Nearly twenty human rights organizations, including Human Rights Watch, Amnesty International, the International Commission of Jurists and the Washington Office for Latin Americasent a letter to the Argentine President, Alberto Fernandezin which They urged him to ask the Nicolás Maduro regime for the release of political prisoners.and in particular the human rights defender, Javier Tarazonawho will serve a year in prison.
“We are heading towards your recent statements on Venezuela to share information on the situation of the Venezuelan human rights defender Javier Tarazonaarbitrarily detained for several months despite his delicate state of health. We respectfully urge you to publicly call on the Venezuelan authorities responding to Nicolás Maduro to release Tarazona.begins the letter.
So remember that on July 2 last year, Venezuelan police arrested three members of human rights organization Fundaredes leaving the Falcon State Crown, where had reported several acts of harassment by intelligence services and unidentified armed men.
“Shortly before, the organization had accused the Venezuelan authorities of having links with armed groups in the state of Apure. The activists have been charged with treason, terrorism and incitement to hatred., based on posts they had made on social media and on the organization’s page. Two of them were released on October 26 on the condition that they appear in court every eight days while the trial against them unfolds. Javier Tarazona, the director of the organization, is still being held at the headquarters of the Bolivarian National Intelligence Service (SEBIN) in Caracas. Fundaredes members who contacted Javier Tarazona claim that has been a victim of torture and his medical needs have not been metsaid the NGOs.
And they continued: “Since 2014, several of the signatory organizations have documented serious cases of torture against those who have been arbitrarily detained at the headquarters of SEBIN and we have joined the more than 300 Venezuelan civil society organizations who have demanded the release of Tarazona and an end to the government’s efforts to close civic spaces in the country. High Commissioner Bachelet expressed concern about the case of Fundaredes, citing it as an example of restrictions on civic space, “particularly the stigmatization, criminalization and threats against dissenting voices, especially towards civil society, the media and members of the opposition”. In her last oral update on the situation in Venezuela to the Human Rights Council in March, the High Commissioner said she continued ‘concerned about lawsuits‘ and that, despite the release of two members of Fundaredes, they continue ‘facing criminal charges‘, while Tarazona is still being held and ‘your health seems to be deteriorating‘.
The letter recalled that “also, four thematic rapporteurs and a United Nations working group sent two communications to the Venezuelan State, in July 2021 and January 2022, request information on the case of Tarazona and expressing his worry due to the lack of necessary medical care, no answer”.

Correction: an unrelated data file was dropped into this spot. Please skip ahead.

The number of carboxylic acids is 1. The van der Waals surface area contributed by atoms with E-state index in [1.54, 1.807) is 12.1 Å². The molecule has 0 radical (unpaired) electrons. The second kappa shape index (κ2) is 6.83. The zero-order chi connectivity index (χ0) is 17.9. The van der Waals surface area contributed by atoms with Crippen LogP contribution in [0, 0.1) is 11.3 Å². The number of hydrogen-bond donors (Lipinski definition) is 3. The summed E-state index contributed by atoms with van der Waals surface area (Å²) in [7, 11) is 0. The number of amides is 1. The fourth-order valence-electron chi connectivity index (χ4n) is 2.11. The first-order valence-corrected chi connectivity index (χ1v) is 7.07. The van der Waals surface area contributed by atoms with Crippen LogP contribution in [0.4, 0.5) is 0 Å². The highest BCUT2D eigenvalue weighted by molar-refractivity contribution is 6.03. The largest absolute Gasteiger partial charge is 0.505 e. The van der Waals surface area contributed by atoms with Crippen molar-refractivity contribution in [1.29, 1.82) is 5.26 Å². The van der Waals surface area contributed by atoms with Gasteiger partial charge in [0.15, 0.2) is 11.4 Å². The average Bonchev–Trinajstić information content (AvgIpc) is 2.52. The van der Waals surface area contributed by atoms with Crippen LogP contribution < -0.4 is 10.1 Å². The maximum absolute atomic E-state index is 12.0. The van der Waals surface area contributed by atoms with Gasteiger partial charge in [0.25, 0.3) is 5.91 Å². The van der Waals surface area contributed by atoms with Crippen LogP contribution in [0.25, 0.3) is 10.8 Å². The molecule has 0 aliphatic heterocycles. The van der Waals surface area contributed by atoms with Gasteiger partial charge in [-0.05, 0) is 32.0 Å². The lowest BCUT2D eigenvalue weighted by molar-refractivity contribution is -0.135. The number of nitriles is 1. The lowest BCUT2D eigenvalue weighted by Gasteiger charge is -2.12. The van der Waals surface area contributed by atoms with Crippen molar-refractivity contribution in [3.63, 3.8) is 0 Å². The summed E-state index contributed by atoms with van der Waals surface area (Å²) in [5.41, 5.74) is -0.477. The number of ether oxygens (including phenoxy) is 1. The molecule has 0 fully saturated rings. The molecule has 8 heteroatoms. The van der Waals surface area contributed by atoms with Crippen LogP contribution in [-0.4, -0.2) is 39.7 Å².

Alberto Fernández says many of Venezuela’s problems ‘have dissipated over time’
The NGOs pointed out in their letter to Alberto Fernández: “As human rights organizations that have spent years documenting human rights violations in Venezuela, We do not agree with your diagnosis that the problems in Venezuela “have dissipated”, as well as with the statements of your government spokesperson suggesting that there is a “democracy” in Venezuela.”.
“The arrest of Javier Tarazona is a paradigmatic example of the intolerance and abuses of the government of Nicolás Maduro. We believe it is essential that any communication with the Venezuelan authorities stress the need to end censorship and the systematic campaign against independent journalists, human rights defenders and civil society organizations, as well as that the release of the 239 political prisoners detained in Venezuela, according to the Criminal Forumasked the NGOs.
Finally, they expressed: “We hope that this letter can serve as a basis for a a constructive dialogue with your government on the real situation in Venezuela. We stand ready to have a smooth conversation about this and other cases documented by signatory organizations.
The signatory organizations are Solidarity Action, AlertaVenezuela, Amnesty International, Human Kaleidoscope, Human Rights Center of the Andrés Bello Catholic University (CDH-UCAB), Human Rights Center of the Metropolitan University (CDH-UNIMET), Justice and Peace Center (CEPAZ) , Defenders and Justice Center (CDJ), Civilis Human Rights, International Commission of Jurists (ICJ), Committee for the Families of Victims of the Events of February-March 1989 (COFAVIC), Espace Public, Criminal Forum, Due Process of Law Foundation (DPLF ), Human Rights Watch, Peace Laboratory, Venezuelan Human Rights Education Action Program (Provea), The Washington Office on Latin America (WOLA), and A World without a Gag.
The NGO letter to Alberto Fernández: